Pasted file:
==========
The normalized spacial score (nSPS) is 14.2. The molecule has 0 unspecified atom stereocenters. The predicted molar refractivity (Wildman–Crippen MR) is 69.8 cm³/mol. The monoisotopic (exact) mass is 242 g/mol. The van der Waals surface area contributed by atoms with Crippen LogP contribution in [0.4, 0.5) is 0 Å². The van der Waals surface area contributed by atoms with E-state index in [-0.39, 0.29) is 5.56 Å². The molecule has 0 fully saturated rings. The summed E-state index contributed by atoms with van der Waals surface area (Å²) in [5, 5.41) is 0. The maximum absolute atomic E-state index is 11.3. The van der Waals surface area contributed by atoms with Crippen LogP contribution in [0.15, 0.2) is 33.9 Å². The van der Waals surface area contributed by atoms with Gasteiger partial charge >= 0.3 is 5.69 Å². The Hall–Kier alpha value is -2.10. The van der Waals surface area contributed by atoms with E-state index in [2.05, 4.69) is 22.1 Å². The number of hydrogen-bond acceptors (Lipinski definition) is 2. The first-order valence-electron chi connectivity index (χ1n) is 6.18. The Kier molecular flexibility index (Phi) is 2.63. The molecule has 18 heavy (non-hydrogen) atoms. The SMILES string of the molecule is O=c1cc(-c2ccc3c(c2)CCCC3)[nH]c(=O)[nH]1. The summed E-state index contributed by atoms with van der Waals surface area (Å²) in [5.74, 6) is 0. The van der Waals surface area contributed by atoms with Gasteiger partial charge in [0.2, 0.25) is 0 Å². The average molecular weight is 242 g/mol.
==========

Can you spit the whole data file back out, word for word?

The normalized spacial score (nSPS) is 14.2. The molecule has 0 unspecified atom stereocenters. The predicted molar refractivity (Wildman–Crippen MR) is 69.8 cm³/mol. The monoisotopic (exact) mass is 242 g/mol. The van der Waals surface area contributed by atoms with Crippen LogP contribution in [0.4, 0.5) is 0 Å². The van der Waals surface area contributed by atoms with E-state index in [-0.39, 0.29) is 5.56 Å². The molecule has 0 fully saturated rings. The summed E-state index contributed by atoms with van der Waals surface area (Å²) in [5, 5.41) is 0. The maximum absolute atomic E-state index is 11.3. The van der Waals surface area contributed by atoms with Crippen LogP contribution in [0.15, 0.2) is 33.9 Å². The van der Waals surface area contributed by atoms with Gasteiger partial charge >= 0.3 is 5.69 Å². The Hall–Kier alpha value is -2.10. The van der Waals surface area contributed by atoms with E-state index in [2.05, 4.69) is 22.1 Å². The number of hydrogen-bond acceptors (Lipinski definition) is 2. The first-order valence-electron chi connectivity index (χ1n) is 6.18. The Kier molecular flexibility index (Phi) is 2.63. The molecule has 18 heavy (non-hydrogen) atoms. The SMILES string of the molecule is O=c1cc(-c2ccc3c(c2)CCCC3)[nH]c(=O)[nH]1. The summed E-state index contributed by atoms with van der Waals surface area (Å²) in [5.74, 6) is 0. The van der Waals surface area contributed by atoms with Gasteiger partial charge in [0.2, 0.25) is 0 Å². The average molecular weight is 242 g/mol.